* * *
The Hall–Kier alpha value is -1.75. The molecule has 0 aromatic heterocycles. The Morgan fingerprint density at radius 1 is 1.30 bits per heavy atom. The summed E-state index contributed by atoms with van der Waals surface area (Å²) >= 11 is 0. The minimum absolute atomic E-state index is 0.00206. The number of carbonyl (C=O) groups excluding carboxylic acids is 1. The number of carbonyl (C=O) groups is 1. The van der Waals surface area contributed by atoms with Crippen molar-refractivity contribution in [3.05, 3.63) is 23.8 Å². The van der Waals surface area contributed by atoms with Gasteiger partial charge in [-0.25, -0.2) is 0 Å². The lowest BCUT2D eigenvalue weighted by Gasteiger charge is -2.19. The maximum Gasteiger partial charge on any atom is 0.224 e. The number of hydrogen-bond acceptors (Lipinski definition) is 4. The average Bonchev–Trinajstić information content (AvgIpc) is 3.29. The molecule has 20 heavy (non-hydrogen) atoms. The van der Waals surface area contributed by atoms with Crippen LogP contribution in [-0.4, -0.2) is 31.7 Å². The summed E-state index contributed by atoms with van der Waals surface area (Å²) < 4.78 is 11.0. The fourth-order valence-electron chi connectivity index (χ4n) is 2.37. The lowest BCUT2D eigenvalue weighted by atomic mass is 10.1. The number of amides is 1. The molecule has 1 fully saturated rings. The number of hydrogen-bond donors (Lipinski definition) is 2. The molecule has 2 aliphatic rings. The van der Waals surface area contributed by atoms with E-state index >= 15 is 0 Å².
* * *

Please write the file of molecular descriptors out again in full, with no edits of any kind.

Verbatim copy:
The Hall–Kier alpha value is -1.75. The molecule has 0 aromatic heterocycles. The Morgan fingerprint density at radius 1 is 1.30 bits per heavy atom. The summed E-state index contributed by atoms with van der Waals surface area (Å²) >= 11 is 0. The minimum absolute atomic E-state index is 0.00206. The number of carbonyl (C=O) groups excluding carboxylic acids is 1. The number of carbonyl (C=O) groups is 1. The van der Waals surface area contributed by atoms with Crippen molar-refractivity contribution in [3.05, 3.63) is 23.8 Å². The van der Waals surface area contributed by atoms with Gasteiger partial charge in [-0.25, -0.2) is 0 Å². The lowest BCUT2D eigenvalue weighted by Gasteiger charge is -2.19. The maximum Gasteiger partial charge on any atom is 0.224 e. The number of hydrogen-bond acceptors (Lipinski definition) is 4. The average Bonchev–Trinajstić information content (AvgIpc) is 3.29. The molecule has 20 heavy (non-hydrogen) atoms. The van der Waals surface area contributed by atoms with Crippen LogP contribution in [-0.4, -0.2) is 31.7 Å². The summed E-state index contributed by atoms with van der Waals surface area (Å²) < 4.78 is 11.0. The fourth-order valence-electron chi connectivity index (χ4n) is 2.37. The lowest BCUT2D eigenvalue weighted by atomic mass is 10.1. The number of amides is 1. The molecule has 1 fully saturated rings. The number of hydrogen-bond donors (Lipinski definition) is 2. The molecule has 2 aliphatic rings. The van der Waals surface area contributed by atoms with E-state index >= 15 is 0 Å².